Before returning to the US, Telstra's outgoing director of public policy and communications, Phil Burgess, took the opportunity to level a few parting shots at the ACCC, the government and Telstra's competitors, while insisting no one but Telstra can meet the government's requirements for the construction of a National Broadband Network.
In a speech posted Thursday on ABC radio's AM Web site, Burgess said that given enough time and money anybody could build the NBN, but nobody but Telstra could do it under the time and financial constraints set out by the government.
"We have the technical engineering competence, we have the skilled technicians, we have the financial capability. We have the know-how," he said.
"[The NBN] would require more than 100,000km of new fibre at the rate of about 90km of cable a day. It would need about 50,000 nodes or cabinets about the size of two refrigerators, weighing 600kg each...that would have to be moved to 50,000 locations around the country.
"It would require 32,000 customer cutovers each week once it's completed in each exchange…the most we've ever done is about 5000, Optus has done a miniscule number."
According to Burgess, Telstra is ready to turn the first sod, having put 18,000 technicians through a $200 million "learning academy" in preparation for the rollout and cutover.
"This is like D-Day; you don't just say 'we're going to invade the mainland' and then wonder where the ships and people will come from. You have to plan in advance and we've been planning for this for three years now. So the idea that anybody can do this is just crazy," he said.
Burgess took a parting swipe at the ACCC – a punching bag for all corners of the NBN contest for its ineffective and drawn out regulation processes - stating that while he gets along with commission chairman Graeme Samuel he is not an admirer of the "political culture that gives rise to what they do".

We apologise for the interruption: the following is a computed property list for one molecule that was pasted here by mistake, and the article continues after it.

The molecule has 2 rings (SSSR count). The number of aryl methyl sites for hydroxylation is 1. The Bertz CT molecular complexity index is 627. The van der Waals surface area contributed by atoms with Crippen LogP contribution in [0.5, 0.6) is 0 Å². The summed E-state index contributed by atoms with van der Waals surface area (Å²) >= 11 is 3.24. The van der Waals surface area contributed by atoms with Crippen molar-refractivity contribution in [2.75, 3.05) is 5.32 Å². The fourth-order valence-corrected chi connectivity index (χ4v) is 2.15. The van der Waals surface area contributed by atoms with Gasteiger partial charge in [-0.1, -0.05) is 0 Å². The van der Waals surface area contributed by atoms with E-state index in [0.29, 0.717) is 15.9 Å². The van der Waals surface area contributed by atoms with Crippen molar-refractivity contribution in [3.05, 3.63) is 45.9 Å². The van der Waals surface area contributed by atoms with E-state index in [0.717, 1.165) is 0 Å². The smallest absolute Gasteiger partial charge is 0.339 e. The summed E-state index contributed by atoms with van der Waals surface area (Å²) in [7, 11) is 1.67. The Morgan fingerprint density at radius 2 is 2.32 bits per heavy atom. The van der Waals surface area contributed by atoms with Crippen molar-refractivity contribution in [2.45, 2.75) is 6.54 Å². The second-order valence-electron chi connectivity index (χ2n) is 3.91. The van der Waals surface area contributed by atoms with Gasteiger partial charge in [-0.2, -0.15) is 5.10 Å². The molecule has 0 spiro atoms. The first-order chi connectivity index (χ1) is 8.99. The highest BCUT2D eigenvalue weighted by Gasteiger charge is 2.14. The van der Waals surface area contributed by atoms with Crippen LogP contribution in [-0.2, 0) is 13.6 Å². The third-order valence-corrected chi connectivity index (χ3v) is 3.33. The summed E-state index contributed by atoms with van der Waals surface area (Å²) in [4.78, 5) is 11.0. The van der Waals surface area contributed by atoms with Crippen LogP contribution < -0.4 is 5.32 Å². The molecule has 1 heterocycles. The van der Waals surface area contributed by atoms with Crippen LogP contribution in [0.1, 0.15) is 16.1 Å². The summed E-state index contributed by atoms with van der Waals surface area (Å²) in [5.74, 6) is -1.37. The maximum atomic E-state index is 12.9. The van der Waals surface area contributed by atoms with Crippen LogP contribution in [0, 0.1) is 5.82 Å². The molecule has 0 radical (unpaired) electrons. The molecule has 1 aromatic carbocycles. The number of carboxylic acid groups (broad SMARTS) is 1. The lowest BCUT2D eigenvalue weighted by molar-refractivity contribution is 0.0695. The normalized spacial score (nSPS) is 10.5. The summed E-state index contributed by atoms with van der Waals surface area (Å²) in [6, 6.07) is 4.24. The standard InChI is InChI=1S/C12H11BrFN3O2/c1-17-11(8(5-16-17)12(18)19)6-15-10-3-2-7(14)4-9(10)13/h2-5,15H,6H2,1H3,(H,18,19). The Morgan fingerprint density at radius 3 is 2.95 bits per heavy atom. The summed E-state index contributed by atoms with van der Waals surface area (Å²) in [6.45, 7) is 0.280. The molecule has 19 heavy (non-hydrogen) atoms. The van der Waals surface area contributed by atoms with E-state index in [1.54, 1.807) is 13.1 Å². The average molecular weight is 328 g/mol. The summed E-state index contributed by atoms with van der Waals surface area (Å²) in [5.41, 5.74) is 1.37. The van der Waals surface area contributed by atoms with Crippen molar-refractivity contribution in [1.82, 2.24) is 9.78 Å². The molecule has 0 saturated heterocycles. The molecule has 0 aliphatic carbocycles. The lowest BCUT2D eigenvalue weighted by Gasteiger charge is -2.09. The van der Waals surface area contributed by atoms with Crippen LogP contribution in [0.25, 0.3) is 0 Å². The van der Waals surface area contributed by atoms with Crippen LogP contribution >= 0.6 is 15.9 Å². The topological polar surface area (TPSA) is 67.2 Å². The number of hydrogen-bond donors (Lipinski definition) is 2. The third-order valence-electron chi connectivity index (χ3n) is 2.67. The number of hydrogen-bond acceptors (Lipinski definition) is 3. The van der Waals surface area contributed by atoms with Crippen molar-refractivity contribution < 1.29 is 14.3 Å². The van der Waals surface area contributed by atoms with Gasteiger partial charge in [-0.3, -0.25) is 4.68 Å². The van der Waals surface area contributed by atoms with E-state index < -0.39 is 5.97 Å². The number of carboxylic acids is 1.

"There is something in the political culture here, or in the water or genes or something, but it comes out in this expression which I have never heard anywhere else in the world – 'we've got to get it right'.
"Number one, who is ‘we’? And number two, what is ‘right’? The reason why you have markets is because you never know what is going to work, you never know if something is going to be right and the way normal people behave is if you don't get it right you change it until you get it closer to right," he said.
Burgess quipped that the ACCC can't see the forest for the trees, recommending it take a step back and allow the eventual winner of the bid to construct the network on its own terms. The commission and the government should wait and see if the network owner plays by the rules, rather than establishing regulation to ensure open access and fair competition beforehand.
"The way you get it right, hopefully, if you're a government is to get real people to invest their money and not the public's money. That's the way getting it right is, and then seeing how things go and then using the laws to make sure they don't abuse whatever they do get right. That's what the Trade Practices Act is all about."
"The fact that Graeme Samuel and the ACCC want to get it right means that nothing gets done, because you can never know if you're going to have it right or not."